By Ezra Klein
Wednesday, July 1, 2009
Editor's Note: Gut Check is a new biweekly column on the politics of food.
"Does for the supermarket what 'Jaws' did for the beach," says Variety's John Anderson. "Everyone should see 'Food, Inc.,' " enthuses this newspaper.
It's high praise, and not undeserved: "Food, Inc." is certainly an important film. But, like the movement that spawned it, it's also a frustrating one. It's driven less by a thesis than by an intuition: Something is wrong with our food production system. It's just not clear what. Over the course of 94 minutes, we wander through meatpacking plants and fast-food drive-throughs and the halls of Congress. We meet a mother who lost her son to tainted meat and a farmer who can no longer stomach Tyson's treatment of her chickens. We stop in with a hyper-charismatic farmer who pets his pigs and preaches sustainability and loathes corporate cash cows, then travel with a hippie yogurt baron who touts his company as the ethical future of big-box food.
The sense that something is wrong with our food quickly blurs into the suggestion that everything is wrong with our food. It has too much bacteria but also too many pesticides. It is too expensive, but we do not spend enough money on it. We need fewer corporations, or maybe more corporations run by the yogurt guy. With so much wrong, it is hard to know where to start. And sometimes, in fact, it seems that fixing one problem would create another: Making fruits and vegetables cheaper, for instance, is hard to do if you also want them to be organic.
But despite its overwhelming complexity, "Food, Inc." joins "In Defense of Food," "Fast Food Nation," "Super Size Me" and dozens of other polemical books and films in the necessary effort to convince us that checking out at the supermarket is, on some level, a political act, with consequences for ourselves, our families and our world.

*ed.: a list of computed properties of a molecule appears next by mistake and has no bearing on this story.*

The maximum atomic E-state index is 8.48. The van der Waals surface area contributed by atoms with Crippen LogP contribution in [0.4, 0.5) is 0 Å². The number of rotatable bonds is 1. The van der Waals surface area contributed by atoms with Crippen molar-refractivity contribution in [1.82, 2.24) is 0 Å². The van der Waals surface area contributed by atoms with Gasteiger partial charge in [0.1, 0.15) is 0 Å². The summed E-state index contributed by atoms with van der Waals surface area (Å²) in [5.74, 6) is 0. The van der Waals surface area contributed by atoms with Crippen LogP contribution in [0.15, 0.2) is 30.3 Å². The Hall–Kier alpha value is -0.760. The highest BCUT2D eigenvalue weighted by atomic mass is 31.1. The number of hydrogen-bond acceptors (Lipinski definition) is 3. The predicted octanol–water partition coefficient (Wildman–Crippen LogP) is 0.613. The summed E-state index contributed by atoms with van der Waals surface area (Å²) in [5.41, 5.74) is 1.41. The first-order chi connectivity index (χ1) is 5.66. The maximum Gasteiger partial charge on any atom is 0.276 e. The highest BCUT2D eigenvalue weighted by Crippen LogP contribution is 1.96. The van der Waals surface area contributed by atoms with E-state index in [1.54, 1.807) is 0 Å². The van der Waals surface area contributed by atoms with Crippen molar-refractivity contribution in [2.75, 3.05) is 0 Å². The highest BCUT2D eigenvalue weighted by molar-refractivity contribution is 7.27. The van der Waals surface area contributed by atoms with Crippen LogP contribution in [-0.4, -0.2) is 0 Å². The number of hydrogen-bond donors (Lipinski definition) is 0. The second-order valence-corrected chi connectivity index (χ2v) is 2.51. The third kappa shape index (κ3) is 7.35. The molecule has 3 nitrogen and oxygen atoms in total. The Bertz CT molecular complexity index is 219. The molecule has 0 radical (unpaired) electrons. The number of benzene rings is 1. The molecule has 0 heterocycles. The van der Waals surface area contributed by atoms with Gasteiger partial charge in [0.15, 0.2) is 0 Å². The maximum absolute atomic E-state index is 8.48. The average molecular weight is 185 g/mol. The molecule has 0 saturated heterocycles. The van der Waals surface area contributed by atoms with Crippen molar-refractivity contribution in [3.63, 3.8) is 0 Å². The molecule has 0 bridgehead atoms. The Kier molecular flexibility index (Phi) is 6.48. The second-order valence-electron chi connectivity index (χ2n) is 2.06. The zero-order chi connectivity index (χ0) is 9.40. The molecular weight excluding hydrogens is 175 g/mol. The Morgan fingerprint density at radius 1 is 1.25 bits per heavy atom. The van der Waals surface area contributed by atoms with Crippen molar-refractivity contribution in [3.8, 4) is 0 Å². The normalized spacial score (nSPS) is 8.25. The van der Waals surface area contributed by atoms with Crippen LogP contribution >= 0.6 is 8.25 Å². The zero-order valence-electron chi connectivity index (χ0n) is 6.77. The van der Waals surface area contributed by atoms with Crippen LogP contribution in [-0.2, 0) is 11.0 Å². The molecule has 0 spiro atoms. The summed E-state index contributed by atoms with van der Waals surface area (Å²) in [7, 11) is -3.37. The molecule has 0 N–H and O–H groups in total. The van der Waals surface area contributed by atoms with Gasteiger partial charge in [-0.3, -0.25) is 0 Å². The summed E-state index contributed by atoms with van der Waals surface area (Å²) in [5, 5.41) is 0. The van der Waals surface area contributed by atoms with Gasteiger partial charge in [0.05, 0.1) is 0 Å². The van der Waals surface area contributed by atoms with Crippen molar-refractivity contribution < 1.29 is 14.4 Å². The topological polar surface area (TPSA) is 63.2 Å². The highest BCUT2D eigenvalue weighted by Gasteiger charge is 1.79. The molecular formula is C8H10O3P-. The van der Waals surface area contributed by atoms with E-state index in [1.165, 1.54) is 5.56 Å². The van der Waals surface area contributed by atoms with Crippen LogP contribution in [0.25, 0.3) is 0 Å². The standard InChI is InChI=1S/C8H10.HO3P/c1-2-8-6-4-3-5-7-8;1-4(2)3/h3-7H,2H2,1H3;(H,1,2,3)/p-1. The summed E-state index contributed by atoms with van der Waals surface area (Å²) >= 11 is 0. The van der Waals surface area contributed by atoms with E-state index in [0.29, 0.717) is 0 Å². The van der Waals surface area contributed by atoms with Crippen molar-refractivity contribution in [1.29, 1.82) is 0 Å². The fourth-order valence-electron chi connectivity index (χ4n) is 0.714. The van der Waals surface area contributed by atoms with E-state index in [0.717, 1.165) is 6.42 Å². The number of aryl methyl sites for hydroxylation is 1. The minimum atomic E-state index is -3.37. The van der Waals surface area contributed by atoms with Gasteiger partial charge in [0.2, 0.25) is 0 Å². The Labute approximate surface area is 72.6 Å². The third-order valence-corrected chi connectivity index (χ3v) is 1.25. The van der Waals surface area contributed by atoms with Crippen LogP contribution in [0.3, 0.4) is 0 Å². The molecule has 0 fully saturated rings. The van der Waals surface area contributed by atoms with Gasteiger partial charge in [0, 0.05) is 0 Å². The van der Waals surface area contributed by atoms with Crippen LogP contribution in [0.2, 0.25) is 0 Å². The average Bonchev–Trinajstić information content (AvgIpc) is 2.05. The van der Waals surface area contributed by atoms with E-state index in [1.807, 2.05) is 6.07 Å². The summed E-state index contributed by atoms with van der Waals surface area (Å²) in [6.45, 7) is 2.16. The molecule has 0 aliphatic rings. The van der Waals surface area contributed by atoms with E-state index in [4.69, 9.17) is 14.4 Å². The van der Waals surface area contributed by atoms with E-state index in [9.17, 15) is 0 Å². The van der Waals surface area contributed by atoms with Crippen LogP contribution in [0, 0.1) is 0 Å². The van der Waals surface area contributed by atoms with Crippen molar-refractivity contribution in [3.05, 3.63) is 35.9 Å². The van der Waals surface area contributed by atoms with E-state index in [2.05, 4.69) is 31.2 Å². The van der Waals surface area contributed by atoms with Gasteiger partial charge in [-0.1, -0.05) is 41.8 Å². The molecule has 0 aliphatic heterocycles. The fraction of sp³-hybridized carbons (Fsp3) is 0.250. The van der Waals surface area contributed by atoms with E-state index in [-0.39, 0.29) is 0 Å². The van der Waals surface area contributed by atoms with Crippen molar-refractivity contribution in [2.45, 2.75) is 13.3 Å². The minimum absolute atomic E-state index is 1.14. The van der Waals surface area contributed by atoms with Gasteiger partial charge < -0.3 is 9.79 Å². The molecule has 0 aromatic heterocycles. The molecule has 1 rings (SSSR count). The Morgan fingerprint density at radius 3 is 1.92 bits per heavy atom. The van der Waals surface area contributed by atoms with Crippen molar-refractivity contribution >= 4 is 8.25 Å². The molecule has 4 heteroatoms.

Amid all the concern over global warming, we are beginning to reckon with the fact that meat production accounts for more carbon emissions than cars. As we labor to reform the country's health-care system, we now realize that the skyrocketing costs are in no small part due to the way our diets make us obese and sick. An IBM poll released last week found that 77 percent of Americans want more information about the food they buy. That's no surprise. As food writer Michael Pollan says at the start of the film, "the way we eat has changed more in the last 50 years than the previous 10,000." The way we think about the way we eat hasn't kept up.
Quite the opposite, in fact. We know rather less about our food than our grandparents did. In part, that's because the process of creating food in a lab is less familiar than the process of growing it in a garden. Food producers might have to print ingredient lists, but no one ever passed a law saying we had to understand them. (How do you hydrogenate an oil, anyway?)
But there also has been a concerted effort to pull a curtain across the food production system. You see that twice in "Food, Inc." Once, when a farmer who raises chickens for Tyson agrees to allow cameras onto his farm, only to have Tyson quickly call and persuade him to rescind his offer. And again, when Monsanto refuses to comment on, well, anything. It's one thing to be kept out of Dick Cheney's underground lair(s?). But we're eating this stuff.
It's little better in Washington. Last month I sat down with Pollan, who consulted on "Food, Inc.," and Robert Kenner, who directed it. (For more from our conversation, go to www.washingtonpost.com/allwecaneat.)"The way farm policy gets made in this town is within a very tight group of people," Pollan said. "Industry, committees on the Hill, the USDA, and very little input from us."
A nice example came in January, when the USDA released its guidelines for producers who want to affix the "naturally raised" logo to their meat. Such companies would have to ensure that their animals "have been raised entirely without growth promotants, antibiotics (except for ionophores used as coccidiostats for parasite control), and have never been fed animal byproducts." I know that's what I think of when I imagine an animal living naturally.
"Transparency," Pollan said, "is one of the unifying themes. You can talk about personal responsibility all you want. But you need good information before you can exercise personal responsibility." And that's where this column comes in. Twice a month, we'll take a look at the evolving politics and policy of food: from farms to Congress, on land and in sea, within and without the District. Because it's not that something is wrong with our food. It's that particular things are wrong with our food. And knowing what those things are is the first step toward fixing them.